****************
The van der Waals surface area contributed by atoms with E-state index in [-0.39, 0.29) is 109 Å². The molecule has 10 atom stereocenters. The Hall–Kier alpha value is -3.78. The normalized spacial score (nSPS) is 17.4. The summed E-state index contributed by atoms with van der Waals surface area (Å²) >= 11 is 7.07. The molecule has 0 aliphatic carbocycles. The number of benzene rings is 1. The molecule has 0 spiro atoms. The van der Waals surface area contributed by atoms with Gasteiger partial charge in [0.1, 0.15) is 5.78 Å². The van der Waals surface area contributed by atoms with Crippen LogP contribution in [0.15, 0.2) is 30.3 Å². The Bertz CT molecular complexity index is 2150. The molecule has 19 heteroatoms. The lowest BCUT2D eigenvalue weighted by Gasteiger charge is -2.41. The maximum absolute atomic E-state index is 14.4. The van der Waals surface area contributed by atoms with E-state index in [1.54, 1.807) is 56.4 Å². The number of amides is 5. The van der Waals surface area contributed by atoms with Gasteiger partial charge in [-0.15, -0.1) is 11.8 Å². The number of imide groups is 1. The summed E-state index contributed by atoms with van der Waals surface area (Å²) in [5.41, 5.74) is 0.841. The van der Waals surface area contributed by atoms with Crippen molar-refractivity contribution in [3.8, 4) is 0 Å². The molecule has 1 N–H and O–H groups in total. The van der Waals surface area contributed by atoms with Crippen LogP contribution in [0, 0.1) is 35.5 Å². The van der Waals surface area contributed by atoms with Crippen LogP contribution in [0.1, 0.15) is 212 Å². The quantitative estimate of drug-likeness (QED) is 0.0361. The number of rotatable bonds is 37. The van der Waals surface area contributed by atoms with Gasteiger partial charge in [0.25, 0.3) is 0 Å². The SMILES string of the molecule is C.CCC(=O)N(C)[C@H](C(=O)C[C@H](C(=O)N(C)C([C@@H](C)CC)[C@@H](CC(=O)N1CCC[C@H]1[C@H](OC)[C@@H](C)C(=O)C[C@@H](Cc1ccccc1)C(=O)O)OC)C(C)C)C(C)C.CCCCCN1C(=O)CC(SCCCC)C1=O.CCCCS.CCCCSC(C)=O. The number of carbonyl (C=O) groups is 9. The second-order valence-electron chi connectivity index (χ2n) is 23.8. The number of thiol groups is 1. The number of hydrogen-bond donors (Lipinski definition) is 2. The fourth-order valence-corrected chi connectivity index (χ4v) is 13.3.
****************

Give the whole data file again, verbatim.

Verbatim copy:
The van der Waals surface area contributed by atoms with E-state index in [-0.39, 0.29) is 109 Å². The molecule has 10 atom stereocenters. The Hall–Kier alpha value is -3.78. The normalized spacial score (nSPS) is 17.4. The summed E-state index contributed by atoms with van der Waals surface area (Å²) >= 11 is 7.07. The molecule has 0 aliphatic carbocycles. The number of benzene rings is 1. The molecule has 0 spiro atoms. The van der Waals surface area contributed by atoms with Gasteiger partial charge in [0.1, 0.15) is 5.78 Å². The van der Waals surface area contributed by atoms with Crippen LogP contribution in [0.15, 0.2) is 30.3 Å². The Bertz CT molecular complexity index is 2150. The molecule has 19 heteroatoms. The lowest BCUT2D eigenvalue weighted by Gasteiger charge is -2.41. The maximum absolute atomic E-state index is 14.4. The van der Waals surface area contributed by atoms with E-state index in [1.54, 1.807) is 56.4 Å². The number of amides is 5. The van der Waals surface area contributed by atoms with Gasteiger partial charge in [-0.15, -0.1) is 11.8 Å². The number of imide groups is 1. The summed E-state index contributed by atoms with van der Waals surface area (Å²) in [5.41, 5.74) is 0.841. The van der Waals surface area contributed by atoms with Crippen molar-refractivity contribution in [3.8, 4) is 0 Å². The molecule has 1 N–H and O–H groups in total. The van der Waals surface area contributed by atoms with Crippen LogP contribution in [0, 0.1) is 35.5 Å². The van der Waals surface area contributed by atoms with Crippen LogP contribution in [0.1, 0.15) is 212 Å². The quantitative estimate of drug-likeness (QED) is 0.0361. The number of rotatable bonds is 37. The van der Waals surface area contributed by atoms with Gasteiger partial charge in [0.25, 0.3) is 0 Å². The SMILES string of the molecule is C.CCC(=O)N(C)[C@H](C(=O)C[C@H](C(=O)N(C)C([C@@H](C)CC)[C@@H](CC(=O)N1CCC[C@H]1[C@H](OC)[C@@H](C)C(=O)C[C@@H](Cc1ccccc1)C(=O)O)OC)C(C)C)C(C)C.CCCCCN1C(=O)CC(SCCCC)C1=O.CCCCS.CCCCSC(C)=O. The number of carbonyl (C=O) groups is 9. The second-order valence-electron chi connectivity index (χ2n) is 23.8. The number of thiol groups is 1. The number of hydrogen-bond donors (Lipinski definition) is 2. The fourth-order valence-corrected chi connectivity index (χ4v) is 13.3.